Can Pulwama alter the discourse of India's politics?

Despite terrorism being a political issue, our major parties need to resist playing games over it.

 |  4-minute read |   24-02-2019
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If at all there was any silver lining to the ghastly suicide bombing of a CRPF bus by a jihad-infused, jannat-seeking, Jaish-e-Mohammed (JeM) Kashmiri suicide bomber in Pulwama, it is the political maturity, responsibility and resolve displayed at the highest levels by both members of the government and leaders of Opposition.

A crucial moment

Amid the cold rage sweeping through the entire country, the message of political unity coming from the Opposition is a unique opportunity for the government to forge an unshakeable national consensus on tackling the menace of terrorism.

If grabbed, moments like Pulwama can prove pivotal in determining the future course and setting the rules on how India will fight and defeat terror and terror-sponsoring countries. However, if this moment is lost, India’s war on terror will once again descend into mutual recrimination and lose the momentum that is needed to lay the foundation of a policy that will be pursued for as long as it takes to fix the enemy and prevent it from ever raising its head against India.

Grabbing this moment is not to be construed as depoliticising terrorism and national security. Quite to the contrary, it will be politicising these issues, but in a way that they serve the national cause rather than plumb the depths of petty politics that is limited to taking jibes and making disparaging remarks about opponents.

Let’s face it. Terrorism is a political issue and it is natural for political parties to raise this issue because it impacts lives of people, the security of the country and has implications for the economy, politics as well as foreign relations. It is the Opposition’s job to hold the government accountable. And it is incumbent on the government to hold the Opposition’s feet to the fire if it prevaricates on taking a decisive stand simply to serve some short term political interest.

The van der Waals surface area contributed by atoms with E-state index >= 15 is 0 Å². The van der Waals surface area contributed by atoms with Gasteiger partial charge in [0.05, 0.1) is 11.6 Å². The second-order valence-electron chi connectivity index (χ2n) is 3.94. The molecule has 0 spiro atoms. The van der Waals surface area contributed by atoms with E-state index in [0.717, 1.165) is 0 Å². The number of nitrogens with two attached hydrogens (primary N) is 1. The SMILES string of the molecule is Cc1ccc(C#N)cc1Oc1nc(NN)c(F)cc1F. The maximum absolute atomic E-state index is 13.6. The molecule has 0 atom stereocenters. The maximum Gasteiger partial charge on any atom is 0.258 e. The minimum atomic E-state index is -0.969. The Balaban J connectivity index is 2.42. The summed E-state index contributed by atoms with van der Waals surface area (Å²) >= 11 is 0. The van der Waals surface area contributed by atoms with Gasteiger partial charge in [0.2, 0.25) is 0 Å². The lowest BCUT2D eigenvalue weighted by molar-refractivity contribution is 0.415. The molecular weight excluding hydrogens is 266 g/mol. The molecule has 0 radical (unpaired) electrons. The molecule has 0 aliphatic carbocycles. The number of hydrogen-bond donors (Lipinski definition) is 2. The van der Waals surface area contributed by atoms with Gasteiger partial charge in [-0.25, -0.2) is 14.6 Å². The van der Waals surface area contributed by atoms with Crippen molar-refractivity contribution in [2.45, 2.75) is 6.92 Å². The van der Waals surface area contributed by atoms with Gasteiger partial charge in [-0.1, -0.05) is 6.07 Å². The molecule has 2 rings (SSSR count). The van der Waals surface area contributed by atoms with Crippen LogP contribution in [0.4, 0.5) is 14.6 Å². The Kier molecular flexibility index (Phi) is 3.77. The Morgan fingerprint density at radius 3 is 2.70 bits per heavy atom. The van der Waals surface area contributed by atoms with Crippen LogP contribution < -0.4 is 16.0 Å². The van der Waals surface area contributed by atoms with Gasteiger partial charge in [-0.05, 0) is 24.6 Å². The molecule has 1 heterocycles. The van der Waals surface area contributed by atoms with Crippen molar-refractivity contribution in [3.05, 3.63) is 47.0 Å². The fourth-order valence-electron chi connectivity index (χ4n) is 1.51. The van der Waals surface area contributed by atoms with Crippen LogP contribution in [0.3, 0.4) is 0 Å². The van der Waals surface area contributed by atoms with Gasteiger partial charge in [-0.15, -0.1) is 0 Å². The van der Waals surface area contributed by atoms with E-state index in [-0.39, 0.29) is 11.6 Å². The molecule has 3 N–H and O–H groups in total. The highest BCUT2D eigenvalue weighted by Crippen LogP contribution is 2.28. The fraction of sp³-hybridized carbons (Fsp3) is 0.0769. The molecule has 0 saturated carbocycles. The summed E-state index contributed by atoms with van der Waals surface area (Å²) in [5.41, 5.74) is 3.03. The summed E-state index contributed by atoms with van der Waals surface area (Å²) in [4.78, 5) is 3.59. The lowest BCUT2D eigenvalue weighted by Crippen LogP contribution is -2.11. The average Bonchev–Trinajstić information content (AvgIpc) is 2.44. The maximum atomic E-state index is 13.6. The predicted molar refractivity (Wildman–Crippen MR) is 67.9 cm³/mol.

modi-rahul-copy_022319052546.jpegTerrorism is a political issue and it is natural for political parties to raise this issue. (Photo: PTI)

Change the discourse

If instead of taking silly potshots at each other or scoring petty political points, politicians try to improve policies to enhance the capacities and capabilities of our security forces, help in preparing the national response to a security threat and point out the blunders and mistakes of the opponents, it is to be welcomed. But just as governments should not be allowed to brush things under the carpet or avoid accountability, the Opposition too cannot and should not be allowed to adopt an ambivalent attitude towards terrorism. Instead of caviling over policy issues, if the politics is about competing with each other over a more solid policy framework, then it will make for a durable and robust policy.

Nothing impacts the morale of the men in uniform more than political bickering over petty issues or sidestepping of responsibility by the people in leadership positions. If anything, the security forces seriously evaluate their mistakes and try to ensure they are not repeated.

United we stand

pulwama-story_021519_022319052930.jpgTough actions need to be taken to ensure something like a Pulwana never happpen again. (Photo: PTI)

Politicians also need to stop repeating the mistakes made by their competitors. So, if Prime Minister Narendra Modi indulged in grandstanding during the 26/11 attacks, there is no reason why the Congress should repeat that mistake. After the initial low-brow blows, the Congress President raised the bar and declared that the party will stand with the security forces and the Centre. There is a time and place to take jibes at the government and that time is not when the nation is outraged and hurting.

Raking up the past is not the most helpful way to build policy consensus. All parties and governments have made mistakes. If the Congress can be blamed for destabilising Kashmir in the 1980s, which became the precursor for the insurgency in the 1990s, the BJP too made a Faustian bargain with the People's Democratic Party which set the stage for the current round of disturbances.

Today, all political parties will be tempted to make political capital out of the Pulwama massacre. With general elections round the corner, political and electoral compulsions will force terrorism in general and Pulwama in particular to become major issues. This is unavoidable. However, if parties could compete with each other in framing a solid agenda to combat terrorism, the lives of 40 CRPF personnel will not have gone in vain.

(Courtesy of Mail Today)

Also read: Pulwama and 2019 General Elections: Wait for the surprise


Sushant Sareen Sushant Sareen @sushantsareen

The writer is Senior Fellow, Observer Research Foundation

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